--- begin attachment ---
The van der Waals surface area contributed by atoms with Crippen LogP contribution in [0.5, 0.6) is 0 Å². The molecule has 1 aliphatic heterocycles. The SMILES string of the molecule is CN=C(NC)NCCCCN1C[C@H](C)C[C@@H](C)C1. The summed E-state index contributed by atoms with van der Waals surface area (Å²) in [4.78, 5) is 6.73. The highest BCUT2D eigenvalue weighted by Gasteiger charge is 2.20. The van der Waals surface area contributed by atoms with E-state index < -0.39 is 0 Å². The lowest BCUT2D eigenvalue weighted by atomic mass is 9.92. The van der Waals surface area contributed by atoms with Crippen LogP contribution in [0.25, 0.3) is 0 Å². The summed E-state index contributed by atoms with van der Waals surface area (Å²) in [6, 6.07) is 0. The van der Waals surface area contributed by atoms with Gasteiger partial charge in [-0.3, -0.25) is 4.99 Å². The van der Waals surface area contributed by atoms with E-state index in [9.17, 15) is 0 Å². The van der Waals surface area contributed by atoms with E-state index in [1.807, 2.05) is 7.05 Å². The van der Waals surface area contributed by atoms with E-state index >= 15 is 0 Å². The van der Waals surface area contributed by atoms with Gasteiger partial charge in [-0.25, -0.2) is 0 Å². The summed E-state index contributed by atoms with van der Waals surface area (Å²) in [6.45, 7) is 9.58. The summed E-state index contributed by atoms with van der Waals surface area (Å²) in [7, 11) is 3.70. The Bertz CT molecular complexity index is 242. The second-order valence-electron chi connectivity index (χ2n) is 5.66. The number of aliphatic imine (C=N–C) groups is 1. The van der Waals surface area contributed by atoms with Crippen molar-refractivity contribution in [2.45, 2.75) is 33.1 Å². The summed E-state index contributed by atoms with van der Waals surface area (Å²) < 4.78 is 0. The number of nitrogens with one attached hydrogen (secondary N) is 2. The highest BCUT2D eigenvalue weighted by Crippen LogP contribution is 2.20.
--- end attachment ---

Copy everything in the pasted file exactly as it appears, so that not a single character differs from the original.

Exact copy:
The van der Waals surface area contributed by atoms with Crippen LogP contribution in [0.5, 0.6) is 0 Å². The molecule has 1 aliphatic heterocycles. The SMILES string of the molecule is CN=C(NC)NCCCCN1C[C@H](C)C[C@@H](C)C1. The summed E-state index contributed by atoms with van der Waals surface area (Å²) in [4.78, 5) is 6.73. The highest BCUT2D eigenvalue weighted by Gasteiger charge is 2.20. The van der Waals surface area contributed by atoms with E-state index < -0.39 is 0 Å². The lowest BCUT2D eigenvalue weighted by atomic mass is 9.92. The van der Waals surface area contributed by atoms with Crippen LogP contribution in [0.25, 0.3) is 0 Å². The summed E-state index contributed by atoms with van der Waals surface area (Å²) in [6, 6.07) is 0. The van der Waals surface area contributed by atoms with Gasteiger partial charge in [-0.3, -0.25) is 4.99 Å². The van der Waals surface area contributed by atoms with E-state index in [9.17, 15) is 0 Å². The van der Waals surface area contributed by atoms with E-state index in [1.807, 2.05) is 7.05 Å². The van der Waals surface area contributed by atoms with E-state index >= 15 is 0 Å². The van der Waals surface area contributed by atoms with Gasteiger partial charge in [-0.25, -0.2) is 0 Å². The summed E-state index contributed by atoms with van der Waals surface area (Å²) in [6.45, 7) is 9.58. The summed E-state index contributed by atoms with van der Waals surface area (Å²) in [7, 11) is 3.70. The Bertz CT molecular complexity index is 242. The second-order valence-electron chi connectivity index (χ2n) is 5.66. The number of aliphatic imine (C=N–C) groups is 1. The van der Waals surface area contributed by atoms with Crippen molar-refractivity contribution in [2.45, 2.75) is 33.1 Å². The summed E-state index contributed by atoms with van der Waals surface area (Å²) < 4.78 is 0. The number of nitrogens with one attached hydrogen (secondary N) is 2. The highest BCUT2D eigenvalue weighted by Crippen LogP contribution is 2.20.